Barkley Hendricks, best known for the life-size portraits of people of color from the urban Northeast that he began painting in the late 1960s, holds an unusual place in American art. He derives his inspiration from both the technical virtuosity of Old Masters such as Van Dyck and Rembrandt and the African-American style and attitude of his own era. His work resides at the nexus of American realism and post-modernism—somewhere between portraitists like Chuck Close and Alex Katz and pioneering black conceptualists David Hammons and Adrian Piper.
Beginning in February, the Nasher Museum of Art will present Hendricks' first career retrospective. The show, "Barkley L. Hendricks: Birth of the Cool," organized by Trevor Schoonmaker, the Nasher's curator of contemporary art, will include work from 1964 to the present.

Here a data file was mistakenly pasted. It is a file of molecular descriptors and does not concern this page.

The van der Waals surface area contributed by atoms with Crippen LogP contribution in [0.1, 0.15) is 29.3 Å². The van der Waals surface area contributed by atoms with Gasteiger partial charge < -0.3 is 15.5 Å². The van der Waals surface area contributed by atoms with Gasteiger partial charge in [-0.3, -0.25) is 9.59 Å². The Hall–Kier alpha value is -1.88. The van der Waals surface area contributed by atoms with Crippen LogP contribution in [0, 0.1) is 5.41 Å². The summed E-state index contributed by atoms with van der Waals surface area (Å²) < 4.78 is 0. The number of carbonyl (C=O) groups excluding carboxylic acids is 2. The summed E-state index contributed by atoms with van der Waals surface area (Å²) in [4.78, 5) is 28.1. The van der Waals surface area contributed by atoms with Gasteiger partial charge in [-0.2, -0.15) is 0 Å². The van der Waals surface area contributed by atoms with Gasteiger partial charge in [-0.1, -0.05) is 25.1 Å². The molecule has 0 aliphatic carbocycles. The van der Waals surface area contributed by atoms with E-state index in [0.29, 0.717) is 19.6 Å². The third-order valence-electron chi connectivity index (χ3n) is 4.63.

One high point is Bahsir (Robert Gowens), a 1975 painting that depicts the same subject from three different angles. The triple-perspective composition is loosely based on historical depictions of The Three Graces who represented beauty, charm, and joy in Greek mythology. Hendricks' subject is a mere mortal, dressed like a character out of Shaft, Super Fly, or another of the Blaxploitation films of the early 1970s. But the artist's bold portrayal of the man's attitude and style elevates him to celebrity status.
The exhibition will be on display at Duke February 7 through July 13, then travel to the Studio Museum in Harlem, the Santa Monica Museum in Los Angeles, the Pennsylvania Academy of Fine Arts in Philadelphia, and the Contemporary Arts Museum in Houston.
Crossing Rembrandt with David Hammons
January 31, 2008